B. the US and the EU both also invest heavily in chips(just less RISC-V), since its also of strategic importance to them and
C. Although I admit there is hope for RISC-V in general my point was over Framwork RISC-V laptops specifically.

As to why framework won't profit of this
A. future performance is worth something in the software market, because a product bought in the past will be in the future its improved version, but this isn't true for hardware.
B. What makes Framework Framework isn't their openness or dev friendliness, but their ability to turn limited amounts of openness into modularity and make it useful to the less tech savy customer, which is exactly what RISC-V doesn't offer it offers tons of openness, but to change anything about your own version you need a chip manufacturing facility.
C. What makes RISC-V, so good is the freedom to customize it to your needs. In consumer laptops you don't know the needs of your consumer, so you've to make it generic. Eliminating this amazing strength.

Also Risc-V isn't actually patent free or free as in free software, the base architecture is(which is a big improvement), but lots of the innovations which make it competitive aren't.
This doesn't matter to nation states like China and Russia, since patents are easy to ignore for them, but for tinkerers and businesses it matters.
For tinkerers ARM and OpenPOWER(an open "the west" architecture with currently a better software ecosystem than RISC-V, with less nation state backing) are more free, because there are options with fully FOSS firmware(, which is more easily adjustable for people without manufacturing facilities).
For hardware businesses RISC-V and OpenPOWER are more free, because they can afford the remaining patents and the manufacturing facilities.
To software businesses RISC-V is more free, because there is no one foundation/company with power over every iteration and thus can't take their freedom away.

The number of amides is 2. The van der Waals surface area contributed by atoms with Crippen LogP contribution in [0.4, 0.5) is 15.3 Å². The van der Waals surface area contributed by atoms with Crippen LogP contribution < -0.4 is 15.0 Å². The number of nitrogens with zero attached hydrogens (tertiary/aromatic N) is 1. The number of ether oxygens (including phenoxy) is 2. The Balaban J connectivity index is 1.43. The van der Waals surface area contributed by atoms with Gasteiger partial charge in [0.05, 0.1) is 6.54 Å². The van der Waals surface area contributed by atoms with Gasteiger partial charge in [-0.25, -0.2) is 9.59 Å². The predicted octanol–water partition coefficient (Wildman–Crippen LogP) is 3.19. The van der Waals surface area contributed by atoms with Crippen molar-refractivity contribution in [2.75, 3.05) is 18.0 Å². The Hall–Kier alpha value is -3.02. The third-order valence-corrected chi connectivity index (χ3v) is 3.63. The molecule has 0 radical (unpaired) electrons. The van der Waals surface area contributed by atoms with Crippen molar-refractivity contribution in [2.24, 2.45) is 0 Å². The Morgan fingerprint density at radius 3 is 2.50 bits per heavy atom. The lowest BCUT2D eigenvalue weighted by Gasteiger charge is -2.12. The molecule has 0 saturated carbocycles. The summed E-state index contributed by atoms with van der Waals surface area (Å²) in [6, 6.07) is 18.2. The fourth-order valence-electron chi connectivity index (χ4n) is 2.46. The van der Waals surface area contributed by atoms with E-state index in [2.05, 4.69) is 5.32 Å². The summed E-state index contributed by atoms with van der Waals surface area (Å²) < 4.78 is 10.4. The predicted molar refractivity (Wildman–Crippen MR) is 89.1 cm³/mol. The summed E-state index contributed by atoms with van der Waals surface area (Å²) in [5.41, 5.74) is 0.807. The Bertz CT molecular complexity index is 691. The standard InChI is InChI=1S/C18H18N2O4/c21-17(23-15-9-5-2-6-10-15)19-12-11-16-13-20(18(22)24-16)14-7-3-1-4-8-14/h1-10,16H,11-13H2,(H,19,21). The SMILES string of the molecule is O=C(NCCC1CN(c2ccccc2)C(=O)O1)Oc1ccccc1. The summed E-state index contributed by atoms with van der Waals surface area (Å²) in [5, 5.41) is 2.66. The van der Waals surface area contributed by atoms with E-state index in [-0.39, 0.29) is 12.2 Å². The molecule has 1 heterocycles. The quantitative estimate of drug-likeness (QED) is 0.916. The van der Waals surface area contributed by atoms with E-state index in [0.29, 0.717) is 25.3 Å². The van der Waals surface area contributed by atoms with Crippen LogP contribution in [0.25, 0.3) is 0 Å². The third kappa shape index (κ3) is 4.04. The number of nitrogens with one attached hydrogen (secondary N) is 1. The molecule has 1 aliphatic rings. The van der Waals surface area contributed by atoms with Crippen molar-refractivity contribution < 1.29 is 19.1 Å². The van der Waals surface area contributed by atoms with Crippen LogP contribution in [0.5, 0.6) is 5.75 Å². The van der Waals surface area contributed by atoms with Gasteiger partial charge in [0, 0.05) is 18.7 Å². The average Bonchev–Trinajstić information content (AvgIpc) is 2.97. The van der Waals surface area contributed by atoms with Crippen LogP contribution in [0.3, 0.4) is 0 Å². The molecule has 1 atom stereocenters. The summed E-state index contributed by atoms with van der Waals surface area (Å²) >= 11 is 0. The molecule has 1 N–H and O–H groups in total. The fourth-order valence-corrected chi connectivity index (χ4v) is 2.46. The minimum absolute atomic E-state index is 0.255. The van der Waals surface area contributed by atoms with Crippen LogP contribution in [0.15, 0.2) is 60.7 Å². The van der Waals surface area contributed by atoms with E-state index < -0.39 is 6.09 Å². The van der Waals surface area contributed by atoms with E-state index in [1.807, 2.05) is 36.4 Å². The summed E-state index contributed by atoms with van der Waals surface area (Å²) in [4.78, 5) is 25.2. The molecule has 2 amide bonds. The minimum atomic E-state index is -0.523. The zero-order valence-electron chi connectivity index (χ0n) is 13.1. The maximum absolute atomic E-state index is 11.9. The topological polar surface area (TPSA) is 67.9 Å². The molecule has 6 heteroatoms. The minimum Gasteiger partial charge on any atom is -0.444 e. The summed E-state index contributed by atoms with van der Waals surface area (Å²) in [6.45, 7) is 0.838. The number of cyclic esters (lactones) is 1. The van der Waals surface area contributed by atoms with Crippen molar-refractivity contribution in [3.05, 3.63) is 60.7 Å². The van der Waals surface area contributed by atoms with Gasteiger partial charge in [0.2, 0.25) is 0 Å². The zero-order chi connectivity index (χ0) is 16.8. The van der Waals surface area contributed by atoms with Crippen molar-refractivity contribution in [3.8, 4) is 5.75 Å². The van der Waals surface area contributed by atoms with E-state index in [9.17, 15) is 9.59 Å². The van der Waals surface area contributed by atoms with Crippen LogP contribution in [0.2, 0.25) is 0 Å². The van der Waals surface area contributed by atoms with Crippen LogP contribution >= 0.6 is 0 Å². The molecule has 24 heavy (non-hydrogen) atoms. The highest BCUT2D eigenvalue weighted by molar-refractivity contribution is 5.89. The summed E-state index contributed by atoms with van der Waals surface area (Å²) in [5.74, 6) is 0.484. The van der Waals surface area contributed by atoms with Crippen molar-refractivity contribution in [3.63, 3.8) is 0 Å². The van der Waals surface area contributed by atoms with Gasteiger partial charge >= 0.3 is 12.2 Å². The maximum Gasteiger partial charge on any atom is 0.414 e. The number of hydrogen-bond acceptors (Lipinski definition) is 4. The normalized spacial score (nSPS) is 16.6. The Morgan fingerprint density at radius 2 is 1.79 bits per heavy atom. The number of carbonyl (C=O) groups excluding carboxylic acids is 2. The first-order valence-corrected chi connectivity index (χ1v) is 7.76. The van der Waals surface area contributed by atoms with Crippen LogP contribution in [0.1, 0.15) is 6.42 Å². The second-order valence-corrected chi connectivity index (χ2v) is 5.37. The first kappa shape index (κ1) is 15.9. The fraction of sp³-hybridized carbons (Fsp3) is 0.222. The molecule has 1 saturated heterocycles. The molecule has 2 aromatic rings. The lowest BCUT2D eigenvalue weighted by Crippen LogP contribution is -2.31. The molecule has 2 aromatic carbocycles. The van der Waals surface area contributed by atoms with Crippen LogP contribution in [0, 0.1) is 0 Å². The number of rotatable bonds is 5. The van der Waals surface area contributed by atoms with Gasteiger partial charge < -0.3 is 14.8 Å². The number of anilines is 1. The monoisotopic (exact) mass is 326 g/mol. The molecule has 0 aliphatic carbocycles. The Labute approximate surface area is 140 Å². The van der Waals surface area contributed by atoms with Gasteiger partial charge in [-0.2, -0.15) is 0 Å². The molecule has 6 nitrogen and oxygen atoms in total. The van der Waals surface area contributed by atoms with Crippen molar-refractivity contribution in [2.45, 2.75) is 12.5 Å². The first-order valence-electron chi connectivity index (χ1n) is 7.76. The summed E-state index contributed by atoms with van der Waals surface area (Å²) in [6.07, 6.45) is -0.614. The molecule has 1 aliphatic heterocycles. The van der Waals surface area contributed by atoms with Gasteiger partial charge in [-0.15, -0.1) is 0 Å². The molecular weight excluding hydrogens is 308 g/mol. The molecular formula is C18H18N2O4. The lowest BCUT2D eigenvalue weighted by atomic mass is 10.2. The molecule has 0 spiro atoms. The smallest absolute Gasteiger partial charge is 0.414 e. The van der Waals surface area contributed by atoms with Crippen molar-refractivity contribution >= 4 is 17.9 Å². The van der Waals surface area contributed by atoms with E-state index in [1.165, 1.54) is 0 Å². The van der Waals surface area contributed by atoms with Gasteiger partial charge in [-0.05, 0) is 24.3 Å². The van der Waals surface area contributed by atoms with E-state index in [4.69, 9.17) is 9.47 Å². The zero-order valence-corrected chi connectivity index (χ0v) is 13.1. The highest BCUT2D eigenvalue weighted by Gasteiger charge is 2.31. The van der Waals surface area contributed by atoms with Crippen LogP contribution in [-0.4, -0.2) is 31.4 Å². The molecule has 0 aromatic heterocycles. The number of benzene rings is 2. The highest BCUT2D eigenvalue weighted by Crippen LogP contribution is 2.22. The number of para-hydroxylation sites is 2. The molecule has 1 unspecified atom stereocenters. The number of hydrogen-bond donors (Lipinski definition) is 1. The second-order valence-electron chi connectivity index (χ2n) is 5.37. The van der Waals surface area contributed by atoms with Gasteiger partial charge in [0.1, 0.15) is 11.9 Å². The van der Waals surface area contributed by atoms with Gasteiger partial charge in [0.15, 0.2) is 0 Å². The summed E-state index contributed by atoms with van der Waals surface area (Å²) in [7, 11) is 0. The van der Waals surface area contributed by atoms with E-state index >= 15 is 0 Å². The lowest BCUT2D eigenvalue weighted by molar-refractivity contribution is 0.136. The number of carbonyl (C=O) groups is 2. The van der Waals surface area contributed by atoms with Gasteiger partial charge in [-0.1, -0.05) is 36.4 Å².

Last edited by LoudTechie on 25 June 2024 at 10:53 am UTC
LoudTechie Jun 25
Quoting: BoldosThus the question now is not IF the high-performance RISC-V CPUs will arrive to the market, but WHEN. And another question is whether it will be only Chinese chips, or if e.g. US or EU (or anyone else, like e.g. India?) will be able to keep up with China and whether they too will be able to design, produce and sell their own RISC-V CPUs...

2023 and yes:

Venturamicro launched a 4nm 3.6GHZ RISC-V processor in the USA back than.
https://www.reddit.com/r/RISCV/comments/17q0y0t/ventana_veyron_v2_riscv_cpu_launched_for_the_dsa/
Boldos Jun 25
View PC info
  • Supporter
Quoting: LoudTechie
Quoting: BoldosThus the question now is not IF the high-performance RISC-V CPUs will arrive to the market, but WHEN. And another question is whether it will be only Chinese chips, or if e.g. US or EU (or anyone else, like e.g. India?) will be able to keep up with China and whether they too will be able to design, produce and sell their own RISC-V CPUs...

2023 and yes:

Venturamicro launched a 4nm 3.6GHZ RISC-V processor in the USA back than.
https://www.reddit.com/r/RISCV/comments/17q0y0t/ventana_veyron_v2_riscv_cpu_launched_for_the_dsa/
Yes, I know about this one. AFAIK it seems it has not been openly released yet, so not available yet to be bought and tested (AFAIK the full release is planned sometime by H2 2024).


Last edited by Boldos on 25 June 2024 at 7:08 pm UTC
LoudTechie Jun 25
Quoting: Boldos
Quoting: LoudTechie
Quoting: BoldosThus the question now is not IF the high-performance RISC-V CPUs will arrive to the market, but WHEN. And another question is whether it will be only Chinese chips, or if e.g. US or EU (or anyone else, like e.g. India?) will be able to keep up with China and whether they too will be able to design, produce and sell their own RISC-V CPUs...

2023 and yes:

Venturamicro launched a 4nm 3.6GHZ RISC-V processor in the USA back than.
https://www.reddit.com/r/RISCV/comments/17q0y0t/ventana_veyron_v2_riscv_cpu_launched_for_the_dsa/
Yes, I know about this one. AFAIK it seems it has not been openly released yet, so not available yet to be bought and tested (AFAIK the full release is planned sometime by H2 2024).
Oops, I didn't know that.
Now that I looked again:
From the website I actually get the impression that they won't do a full release and only license their IP and intel connections to companies that want their own custom versions, so we might never get a "full release"